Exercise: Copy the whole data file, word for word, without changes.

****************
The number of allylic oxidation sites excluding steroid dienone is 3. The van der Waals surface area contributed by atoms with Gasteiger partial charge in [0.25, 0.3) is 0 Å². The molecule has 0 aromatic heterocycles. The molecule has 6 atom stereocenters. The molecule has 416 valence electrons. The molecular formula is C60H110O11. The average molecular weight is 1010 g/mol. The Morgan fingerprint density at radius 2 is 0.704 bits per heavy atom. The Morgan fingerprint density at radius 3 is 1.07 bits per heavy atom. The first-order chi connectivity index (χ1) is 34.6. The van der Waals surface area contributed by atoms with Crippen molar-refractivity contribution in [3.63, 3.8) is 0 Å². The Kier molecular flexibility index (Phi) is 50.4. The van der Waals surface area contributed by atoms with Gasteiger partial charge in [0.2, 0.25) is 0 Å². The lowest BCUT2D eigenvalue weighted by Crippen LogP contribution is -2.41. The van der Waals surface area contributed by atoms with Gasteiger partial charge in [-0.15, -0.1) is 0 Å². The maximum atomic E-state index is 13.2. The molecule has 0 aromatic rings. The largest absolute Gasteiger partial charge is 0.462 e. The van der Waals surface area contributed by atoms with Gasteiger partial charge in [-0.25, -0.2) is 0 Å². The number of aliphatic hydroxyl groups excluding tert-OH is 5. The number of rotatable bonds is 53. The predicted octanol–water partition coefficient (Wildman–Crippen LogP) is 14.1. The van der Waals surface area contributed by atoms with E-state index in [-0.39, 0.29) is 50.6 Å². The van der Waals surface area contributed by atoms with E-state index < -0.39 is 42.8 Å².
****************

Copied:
The number of allylic oxidation sites excluding steroid dienone is 3. The van der Waals surface area contributed by atoms with Gasteiger partial charge in [0.25, 0.3) is 0 Å². The molecule has 0 aromatic heterocycles. The molecule has 6 atom stereocenters. The molecule has 416 valence electrons. The molecular formula is C60H110O11. The average molecular weight is 1010 g/mol. The Morgan fingerprint density at radius 2 is 0.704 bits per heavy atom. The Morgan fingerprint density at radius 3 is 1.07 bits per heavy atom. The first-order chi connectivity index (χ1) is 34.6. The van der Waals surface area contributed by atoms with Crippen molar-refractivity contribution in [3.63, 3.8) is 0 Å². The Kier molecular flexibility index (Phi) is 50.4. The van der Waals surface area contributed by atoms with Gasteiger partial charge in [0.2, 0.25) is 0 Å². The lowest BCUT2D eigenvalue weighted by Crippen LogP contribution is -2.41. The van der Waals surface area contributed by atoms with Gasteiger partial charge in [-0.15, -0.1) is 0 Å². The maximum atomic E-state index is 13.2. The molecule has 0 aromatic rings. The largest absolute Gasteiger partial charge is 0.462 e. The van der Waals surface area contributed by atoms with Gasteiger partial charge in [-0.25, -0.2) is 0 Å². The number of aliphatic hydroxyl groups excluding tert-OH is 5. The number of rotatable bonds is 53. The predicted octanol–water partition coefficient (Wildman–Crippen LogP) is 14.1. The van der Waals surface area contributed by atoms with E-state index in [-0.39, 0.29) is 50.6 Å². The van der Waals surface area contributed by atoms with E-state index < -0.39 is 42.8 Å².